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On Implementing a National Graduate Medical Education Trust Fund
Budgetary pressures and plans to restructure the Medicare program may soon lead to changes in GME support. These changes may include reductions in funding for GME if training sources share in program cutbacks. Many policymakers have agreed that GME is a national asset, the quality of which is the foundation for overall health care quality. Educational quality depends on having adequately supported teachers and teaching facilities. Like all education, GME depends on consistent, stable support and having time to adapt to change. Changes made to rationalize the system, to eliminate incentives that distort public policy, and to level support variances should also recognize legitimate differences in local conditions and allow for transitions. Abrupt changes or substantial shifts in funding can have negative effects and disrupt programs.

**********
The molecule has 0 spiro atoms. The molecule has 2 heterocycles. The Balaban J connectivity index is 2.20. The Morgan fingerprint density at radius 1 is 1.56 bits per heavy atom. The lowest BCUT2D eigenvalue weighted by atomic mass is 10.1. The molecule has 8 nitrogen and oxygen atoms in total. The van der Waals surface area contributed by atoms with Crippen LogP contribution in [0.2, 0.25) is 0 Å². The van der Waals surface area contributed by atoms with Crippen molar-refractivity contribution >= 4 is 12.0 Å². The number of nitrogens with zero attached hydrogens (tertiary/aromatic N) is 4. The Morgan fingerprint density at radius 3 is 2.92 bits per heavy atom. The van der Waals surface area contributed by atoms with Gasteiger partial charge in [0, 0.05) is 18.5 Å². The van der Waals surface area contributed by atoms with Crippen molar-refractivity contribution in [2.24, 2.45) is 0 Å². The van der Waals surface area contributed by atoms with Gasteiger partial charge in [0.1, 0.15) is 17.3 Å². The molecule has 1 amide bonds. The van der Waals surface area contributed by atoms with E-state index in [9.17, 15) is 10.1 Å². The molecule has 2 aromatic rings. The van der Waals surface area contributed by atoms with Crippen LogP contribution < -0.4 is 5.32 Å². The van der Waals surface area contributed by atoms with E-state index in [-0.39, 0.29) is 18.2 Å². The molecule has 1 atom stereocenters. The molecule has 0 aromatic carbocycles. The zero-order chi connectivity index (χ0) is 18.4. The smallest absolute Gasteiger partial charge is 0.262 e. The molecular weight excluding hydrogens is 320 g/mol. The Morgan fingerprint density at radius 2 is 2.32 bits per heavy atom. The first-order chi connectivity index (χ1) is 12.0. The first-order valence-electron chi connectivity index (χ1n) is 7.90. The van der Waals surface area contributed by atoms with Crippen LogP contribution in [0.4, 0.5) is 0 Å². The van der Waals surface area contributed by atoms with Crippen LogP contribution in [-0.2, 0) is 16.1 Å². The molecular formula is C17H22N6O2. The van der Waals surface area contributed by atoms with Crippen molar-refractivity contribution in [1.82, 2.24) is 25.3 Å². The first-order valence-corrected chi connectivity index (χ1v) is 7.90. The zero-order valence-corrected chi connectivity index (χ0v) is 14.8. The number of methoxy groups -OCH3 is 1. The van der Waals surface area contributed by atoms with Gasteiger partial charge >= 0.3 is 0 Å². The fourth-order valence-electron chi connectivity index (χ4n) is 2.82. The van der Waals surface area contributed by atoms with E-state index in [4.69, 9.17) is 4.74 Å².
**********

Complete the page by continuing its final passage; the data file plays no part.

GME payments vary greatly across institutions. Because substantial changes in payment are possible during corrections, special caution should be exercised to protect individual trainees and teaching institutions. Furthermore, given the length of medical training, longer and more gradual transitions may be warranted than were used to implement Medicare's DRG payment method, the prospective payment system (PPS), for example. In the final analysis, change that comes in response to markets, technologies, or educational practices is preferable to change that is imposed.